In the schematic drawing, the downward applied force (solid cyan arrow) would normally result in the horizontal precession (dashed cyan arrow) if only the front (red) gyro were spinning. But with the back (green) gyro spinning in the opposite direction, the same downward force at the front would produce an upward force (darker solid cyan arrow) because of the pivot point (blue) that would normally result in the horizontal precession (darker dashed cyan arrow) if only the back (green) gyro were spinning. Assuming perfect balance and exactly opposite angular momenta, these two precessions will exactly cancel each other. The same is true for the magenta forces and their 90 degree precessions -- they too will exactly cancel in a perfect idealized setup. Notice that the cyan forces are in the vertical plane while the magenta forces are in the horizontal plane (these are thus two of the three possible directions that the axle can be pushed). The only other direction that you can push the axle is along its axis, and a force along the axis does not produce a torque since the lever arm's radius is zero (or, in other words, the cross product of the angular velocity and the pushing force is zero). Pushing along the axle thus does not produce any torque and would only produce an acceleration of the center of mass of the system (and a difference between spinning and nonspinning gyros would only be detected by an increase in mass, [tex] m=E/c^2 [/tex], of the spinning gyros). Since any force applied to the axle can be decomposed into a linear combination of horizontal, vertical, and axial components, and the horizontal and vertical components produce canceling precessional motions, then, neglecting effects from Special Relativity, the double counterrotating gyros behave the same whether they are spinning or not.

    As I mentioned in my first post (ever), I tried this with two lecture gyros. Now they aren't mechanically perfect, the axle isn't infinitely rigid, the bearing aren't frictionless, and it is difficult to spin them up to roughly 10K rpm and have them have exactly the same magnitudes (but opposite sign) of angular momentum. Nevertheless, I think you might be pleasantly surprised how the precessional motion vanishes when you perform the experiment. So, please have a look at the photograph of the setup - the two gyros are mounted on an axle, and the axle is suspended in a mount that allows free motion both in the vertical plane (up-down movement) as well as in the horizontal plane (rotation about a vertical axis). When one gyro is spun up, the pair behaves (obviously) just like it should if there were only one gyro --- you apply a force in one direction and the response is a precession at a 90 degree angle to the applied force (normal gyroscopic reaction, in other words). But after spinning up the second gyro in the opposite direction, then any force applied pushes the axle in the direction of the force, just as if neither gyro were spinning. When I actually perform these experiments, it is amazing how accurately the behavior of the oppositely spinning gyros repeats the behavior of the nonspinning gyros. In other words, pushing the axle with my finger behaves the same whether the gyros are not spinning or whether they are counterrotating. My only problem is getting them to spin at the same rate and thus have the same magnitudes (but opposite directions) of angular momentum. Since the spin up is accomplished by a small motor temporarily attached to the end of the gyros's axles, I have to quickly spin one up and then the other before the first one slows too much. But the gyros will spin unaided for over ten minutes on their own, so this allows me to get them fairly close in angular velocity and thus angular momentum. Any slight disparity in angular momentum (ie, slight nonzero net angular momentum) is masked by the friction in the pivot mount, thus I really do not visually observe any precession when I applying a force along any direction to the spinning double gyros.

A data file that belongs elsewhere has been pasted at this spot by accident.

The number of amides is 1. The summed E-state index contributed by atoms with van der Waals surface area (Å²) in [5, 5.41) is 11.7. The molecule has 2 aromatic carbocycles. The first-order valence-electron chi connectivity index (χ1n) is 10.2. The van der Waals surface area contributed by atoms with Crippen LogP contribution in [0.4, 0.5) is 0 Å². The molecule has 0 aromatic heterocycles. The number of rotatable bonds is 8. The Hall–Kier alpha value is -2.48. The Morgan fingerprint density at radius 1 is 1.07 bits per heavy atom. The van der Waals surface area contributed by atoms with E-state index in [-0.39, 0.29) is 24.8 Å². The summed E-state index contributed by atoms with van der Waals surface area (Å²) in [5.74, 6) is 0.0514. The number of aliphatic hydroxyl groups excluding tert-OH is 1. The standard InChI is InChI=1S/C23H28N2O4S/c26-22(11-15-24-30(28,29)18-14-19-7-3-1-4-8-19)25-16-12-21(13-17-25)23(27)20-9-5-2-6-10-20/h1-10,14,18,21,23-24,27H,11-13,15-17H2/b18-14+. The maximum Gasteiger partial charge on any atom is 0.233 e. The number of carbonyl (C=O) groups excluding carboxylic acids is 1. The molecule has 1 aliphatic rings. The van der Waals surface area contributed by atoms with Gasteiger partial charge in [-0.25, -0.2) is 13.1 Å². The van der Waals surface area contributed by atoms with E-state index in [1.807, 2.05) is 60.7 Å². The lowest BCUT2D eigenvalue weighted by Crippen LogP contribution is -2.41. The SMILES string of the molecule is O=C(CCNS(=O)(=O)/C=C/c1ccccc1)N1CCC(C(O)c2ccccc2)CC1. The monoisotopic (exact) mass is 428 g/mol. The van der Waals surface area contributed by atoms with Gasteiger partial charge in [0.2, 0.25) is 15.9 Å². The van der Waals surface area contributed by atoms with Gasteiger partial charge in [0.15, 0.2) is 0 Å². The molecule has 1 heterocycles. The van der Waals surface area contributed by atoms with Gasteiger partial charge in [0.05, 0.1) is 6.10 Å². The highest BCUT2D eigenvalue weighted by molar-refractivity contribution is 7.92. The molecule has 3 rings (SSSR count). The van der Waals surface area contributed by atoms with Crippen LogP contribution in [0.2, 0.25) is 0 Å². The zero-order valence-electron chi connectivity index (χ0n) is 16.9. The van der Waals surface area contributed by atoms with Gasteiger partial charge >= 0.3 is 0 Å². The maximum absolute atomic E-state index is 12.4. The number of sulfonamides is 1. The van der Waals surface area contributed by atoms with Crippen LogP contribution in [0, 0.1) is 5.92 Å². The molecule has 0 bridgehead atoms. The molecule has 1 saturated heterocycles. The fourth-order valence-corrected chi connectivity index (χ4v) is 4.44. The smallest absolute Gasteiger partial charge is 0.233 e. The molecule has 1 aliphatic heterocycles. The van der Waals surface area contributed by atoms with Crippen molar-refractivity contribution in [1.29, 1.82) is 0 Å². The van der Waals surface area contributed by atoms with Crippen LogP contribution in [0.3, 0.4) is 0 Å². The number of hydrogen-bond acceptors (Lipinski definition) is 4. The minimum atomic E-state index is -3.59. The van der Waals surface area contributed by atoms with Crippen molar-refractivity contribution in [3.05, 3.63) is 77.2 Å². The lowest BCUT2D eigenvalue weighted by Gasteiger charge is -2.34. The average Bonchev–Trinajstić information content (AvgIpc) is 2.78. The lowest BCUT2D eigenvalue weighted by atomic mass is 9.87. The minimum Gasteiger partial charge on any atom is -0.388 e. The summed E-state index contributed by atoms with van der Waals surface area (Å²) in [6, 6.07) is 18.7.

In summary, I can push the axle of the nonspinning gyros and the unit responds by moving in the direction of my finger push. I can also push the axle of the counterrotating spinning gyros and the unit responds by moving in the direction of my finger push - same as the nonspinning case. If only one gyro is spinning and the other is not spinning, then pushing on the axle produces a motion at 90 degrees to the direction of my finger push (gyro precession, in other words). If both gyros are spinning in the same direction, then pushing on the axle produces a 90 degree motion (precession) but with a lower frequency (due to the higher angular momentum). If we allow Special Relativity effects, then the energy [tex] \Delta E = (1/2)I\omega^2 [/tex] it takes to spin up the gyros makes them more massive via [tex] \Delta m=\Delta E/c^2 [/tex], and this additional mass, albeit quite small, could in theory be measured.